I don’t like scraping frost from my car windows.  It’s because I leave for work between 2:30 to 2:45 in the morning.  I just want to get on the road but realize scraping is a necessity.  Leaving home this morning, I took some solace in that I don’t live in Buffalo, New York, which is being pummeled with lake effect snow (which technically isn’t snow despite the resemblance).  Oh, and when I got to my car, there wasn’t any frost this morning!

I once lived in Buffalo.  And neighboring Syracuse, which on average, is the snowier of the two cities.  Most lake effect in Buffalo comes off Lake Erie, which often freezes midwinter.  The ice cover ends the threat.  Lake Ontario doesn’t freeze.  It’s what feeds the lake effect machine over Syracuse.  My last winter there, 2006-2007, featured measurable snow for 44 consecutive days.  A previous year, we suffered a 60-hour stretch where the temperature never rose above zero.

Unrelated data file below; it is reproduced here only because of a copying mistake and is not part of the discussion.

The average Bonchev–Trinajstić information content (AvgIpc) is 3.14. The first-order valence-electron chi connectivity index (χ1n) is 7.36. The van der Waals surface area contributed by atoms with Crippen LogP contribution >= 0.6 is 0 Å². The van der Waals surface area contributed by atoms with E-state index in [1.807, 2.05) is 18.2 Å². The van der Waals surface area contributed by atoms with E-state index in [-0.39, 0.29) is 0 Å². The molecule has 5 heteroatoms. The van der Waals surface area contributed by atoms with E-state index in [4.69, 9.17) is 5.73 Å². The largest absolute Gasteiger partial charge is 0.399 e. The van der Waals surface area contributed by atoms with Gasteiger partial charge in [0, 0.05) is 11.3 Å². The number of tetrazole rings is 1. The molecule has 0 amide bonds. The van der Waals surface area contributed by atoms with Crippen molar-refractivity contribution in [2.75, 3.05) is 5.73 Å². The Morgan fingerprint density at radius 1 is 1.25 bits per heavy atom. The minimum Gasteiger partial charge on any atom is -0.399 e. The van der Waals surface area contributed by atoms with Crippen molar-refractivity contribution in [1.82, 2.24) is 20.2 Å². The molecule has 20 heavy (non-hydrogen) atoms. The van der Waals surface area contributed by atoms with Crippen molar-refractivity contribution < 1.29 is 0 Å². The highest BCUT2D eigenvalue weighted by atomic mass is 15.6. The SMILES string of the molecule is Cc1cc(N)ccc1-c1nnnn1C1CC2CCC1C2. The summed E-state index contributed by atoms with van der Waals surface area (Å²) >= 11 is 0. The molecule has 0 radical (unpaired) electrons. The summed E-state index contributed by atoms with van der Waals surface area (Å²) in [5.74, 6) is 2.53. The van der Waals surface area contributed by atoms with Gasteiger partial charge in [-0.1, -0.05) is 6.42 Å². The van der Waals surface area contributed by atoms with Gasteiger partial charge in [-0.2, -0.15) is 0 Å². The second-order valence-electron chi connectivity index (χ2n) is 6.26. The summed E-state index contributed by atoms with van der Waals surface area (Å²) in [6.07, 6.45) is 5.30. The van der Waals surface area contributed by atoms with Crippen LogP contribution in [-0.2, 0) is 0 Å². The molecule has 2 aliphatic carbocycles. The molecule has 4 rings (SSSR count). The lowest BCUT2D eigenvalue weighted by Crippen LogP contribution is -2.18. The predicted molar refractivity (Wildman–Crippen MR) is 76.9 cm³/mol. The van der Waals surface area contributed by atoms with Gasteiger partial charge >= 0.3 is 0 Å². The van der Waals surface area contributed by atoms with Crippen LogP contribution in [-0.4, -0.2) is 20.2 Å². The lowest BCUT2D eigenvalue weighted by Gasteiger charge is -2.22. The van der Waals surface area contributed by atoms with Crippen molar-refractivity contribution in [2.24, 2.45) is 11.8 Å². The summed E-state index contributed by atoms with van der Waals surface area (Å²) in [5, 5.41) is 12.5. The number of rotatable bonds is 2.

People around the country have a misconception about Idaho.  They somehow believe the entire state is a mountaintop and always covered in eight feet of snow.  I try and explain that the Magic Valley is an entirely different entity.  Yes, we get some snow and occasionally a big one, but for the most part, it’s dry and we rarely experience Arctic-like cold.

The picture above was taken by a friend in Camas County.  From his deck.  At 20 degrees he has a fantastic view of snow-capped mountains but no need to get out a shovel or plow.

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LOOK: The most extreme temperatures in the history of every state

Stacker consulted 2021 data from the NOAA's State Climate Extremes Committee (SCEC) to illustrate the hottest and coldest temperatures ever recorded in each state. Each slide also reveals the all-time highest 24-hour precipitation record and all-time highest 24-hour snowfall.

Keep reading to find out individual state records in alphabetical order.


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